All of your post seems fair, except the part about copying pictures to a computer. With an iPhone, it shows up to the desktop OS as a camera, so any camera-compatible program (like Picasa, iPhoto, or Windows’ built-in photo importing)can import/delete photos just like if a camera were plugged in.

    On Android, it shows everything on the device as removable storage. Everything. Including app data. Which includes lots of images that no one would ever want to import. So to import pictures from my Galaxy S II, I have to figure out which USB mode it wants (debugging? MTP? USB mass storage?), browse around the file system to find my pictures (which can be in various folders depending on which camera app(s) you use), copy them to the correct folder on my computer, and then delete the photos from the device.

    What takes zero knowledge and 1 minute on an iPhone takes 5 minutes and lots of computer/Android knowledge on my Galaxy S II.

    • Ben Ben

      Fair point — and something I was unaware of (I had previously asked an iPhone-using friend if there was any way to get my pictures off of the device — he said only iTunes so I blame him :-D) — when I get a chance I’ll update the post to include your note here

    • I’ve stopped connecting my HTC Hero via USB, it’s far easier to let the Google+ app upload the photos for you automatically, or a similar app, I also use UbuntuOne app to upload my photos too.

      Also as for photos, at least with the camera, the photos are in the same place as most digital cameras, a folder call DCIM, which most photo apps (e.g Gthumb or Picasa) pick up and import from 🙂

  4. RawrSean RawrSean

    I think you should look into jailbreaking your iPhone, and read about SBSettings, which you can get after jailbreaking. It’ll solve all of your widget issues.

    • Ben Ben

      Thanks for the recommendation — two reactions:
      1. I think it says something that you have to jailbreak (and hence potentially break the warranty on your device) to access this capability — whereas this is “out of the box” on Android (also I’m not pitching a comparison with a rooted, Cyanogenmod-running, hack-timized Android phone)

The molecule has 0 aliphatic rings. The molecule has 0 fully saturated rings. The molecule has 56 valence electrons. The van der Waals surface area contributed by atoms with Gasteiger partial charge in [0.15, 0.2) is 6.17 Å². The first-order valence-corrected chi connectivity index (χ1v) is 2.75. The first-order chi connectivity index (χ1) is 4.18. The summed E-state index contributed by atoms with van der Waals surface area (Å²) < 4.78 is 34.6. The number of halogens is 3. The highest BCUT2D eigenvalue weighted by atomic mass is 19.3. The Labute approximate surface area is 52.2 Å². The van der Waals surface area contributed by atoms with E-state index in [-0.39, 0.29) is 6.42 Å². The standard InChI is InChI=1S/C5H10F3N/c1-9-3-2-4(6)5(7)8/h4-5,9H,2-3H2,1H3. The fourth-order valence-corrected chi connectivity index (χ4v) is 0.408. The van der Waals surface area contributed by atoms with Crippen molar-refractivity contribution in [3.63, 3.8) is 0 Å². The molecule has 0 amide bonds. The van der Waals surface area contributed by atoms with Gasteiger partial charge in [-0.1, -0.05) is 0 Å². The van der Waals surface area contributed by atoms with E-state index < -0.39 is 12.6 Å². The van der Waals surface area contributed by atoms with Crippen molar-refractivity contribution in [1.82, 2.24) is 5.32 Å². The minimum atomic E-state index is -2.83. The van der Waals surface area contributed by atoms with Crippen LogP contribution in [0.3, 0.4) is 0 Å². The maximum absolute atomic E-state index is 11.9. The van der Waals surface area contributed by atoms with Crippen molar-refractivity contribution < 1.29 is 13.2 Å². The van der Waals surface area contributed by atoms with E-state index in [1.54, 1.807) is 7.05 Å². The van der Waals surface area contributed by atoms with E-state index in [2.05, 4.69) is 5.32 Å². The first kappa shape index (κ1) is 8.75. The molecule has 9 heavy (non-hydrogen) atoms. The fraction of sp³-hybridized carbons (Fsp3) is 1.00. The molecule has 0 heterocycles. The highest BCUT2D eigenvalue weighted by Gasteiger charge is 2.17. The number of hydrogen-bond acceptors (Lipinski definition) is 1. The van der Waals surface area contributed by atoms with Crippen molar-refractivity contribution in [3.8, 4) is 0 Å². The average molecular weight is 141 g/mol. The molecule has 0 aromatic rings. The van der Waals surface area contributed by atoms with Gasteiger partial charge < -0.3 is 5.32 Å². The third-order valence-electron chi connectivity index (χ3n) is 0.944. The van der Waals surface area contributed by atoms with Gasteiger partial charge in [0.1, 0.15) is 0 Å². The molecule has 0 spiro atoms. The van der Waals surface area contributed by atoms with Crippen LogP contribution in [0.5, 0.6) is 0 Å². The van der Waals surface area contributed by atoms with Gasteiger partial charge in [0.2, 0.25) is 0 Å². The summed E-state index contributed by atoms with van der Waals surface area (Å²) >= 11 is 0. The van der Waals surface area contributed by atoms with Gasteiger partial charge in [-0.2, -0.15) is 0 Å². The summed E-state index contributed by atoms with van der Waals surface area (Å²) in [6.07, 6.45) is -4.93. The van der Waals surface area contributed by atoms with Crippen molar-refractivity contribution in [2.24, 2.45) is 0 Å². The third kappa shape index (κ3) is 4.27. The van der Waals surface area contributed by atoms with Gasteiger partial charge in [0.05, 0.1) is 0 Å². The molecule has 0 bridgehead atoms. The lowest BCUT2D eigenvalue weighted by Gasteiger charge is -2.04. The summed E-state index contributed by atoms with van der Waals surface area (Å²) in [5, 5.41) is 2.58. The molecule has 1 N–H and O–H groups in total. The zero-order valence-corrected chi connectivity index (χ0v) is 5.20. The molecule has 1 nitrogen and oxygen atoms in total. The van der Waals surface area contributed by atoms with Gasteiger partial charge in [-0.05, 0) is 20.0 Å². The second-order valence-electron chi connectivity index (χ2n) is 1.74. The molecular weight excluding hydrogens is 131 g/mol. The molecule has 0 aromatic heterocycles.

2. The features are mainly simple toggles for settings — that solves a huge pain point, for sure, but it doesn’t hit the features that the social media/Evernote/email/calendar widgets offer

      • RawrSean RawrSean

        Oh, I understand your point. By the way, jailbreaking iOS devices does not endanger your warranties in any way, a simple restore/update removes any and all traces.

      • Anonymous Anonymous

        I would agree that SBSettings isn’t a replacement for widgets. Also, Bluetooth on the 4S uses a lot less battery than it does for me on other phones, including a 3GS. Whether that’s due to Bluetooth 4.0 or not I don’t know.

        It does however exemplify Apple’s strategy here; you shouldn’t *have* to be switching toggles for the best battery life. I say this because my friends seem to be turning all sorts on and off. I only use SBSettings to turn off WiFi when my iPhone autoconnects to a broken hotspot at University.

        As for breaking your hardware warranty; it doesn’t. You can *always* restore to stock firmware from a standard jailbreak too.

      • Can’t you set the iPhone to ‘forget’ the wifi connection like you can in Android’s wireless settings?

      • Anonymous Anonymous

        You can tell it to forget a connection.

        The hotspots at my university all appear identical to the iPhone. There is one or two rooms where the connection doesn’t work. It’s easier to turn off WiFi when in one of these rooms than to forget the connection and re set it up, proxy and all, later.

        Which reminds me of a major problem with Android and proxies. I have a friend who can’t use the University WiFi because Android doesn’t have proxy settings. To use a proxy a specific browser is needed which doesn’t let any other app use the connection.

        On iOS the proxy configuration is part of the specific connection settings. It’s better than Windows 7 in that regard too, which proxy settings aren’t connection specific

  5. By far, its the best iOS vs android comparisons i have read so far

    • Ben Ben

      Thank you for the kind words!

  6. I think I go for iPhone 4S than Android. Not because I’m an Apple geek, but because to me it’s the best smartphone in the world today. It already has all the features a user needs. Only my opinion.

    • Please, at least back your opinion, why is it “the best smartphone in the world today”?

  7. […] bar a lot and would expect that to be handled but it isn’t. There’s a good blog post by Benjamin Tseng doing the rounds on Twitter today (actually it was ages ago as I’ve been slow to get this […]

  8. […] improved performance. That significant UI slickness gap I mentioned in my last post comparing the iPhone 4 to the DROID 2? Basically gone. I don’t know if its the new operating system, the new chip, or some combination […]

  9. Sunjay140 Sunjay140

    Android wins.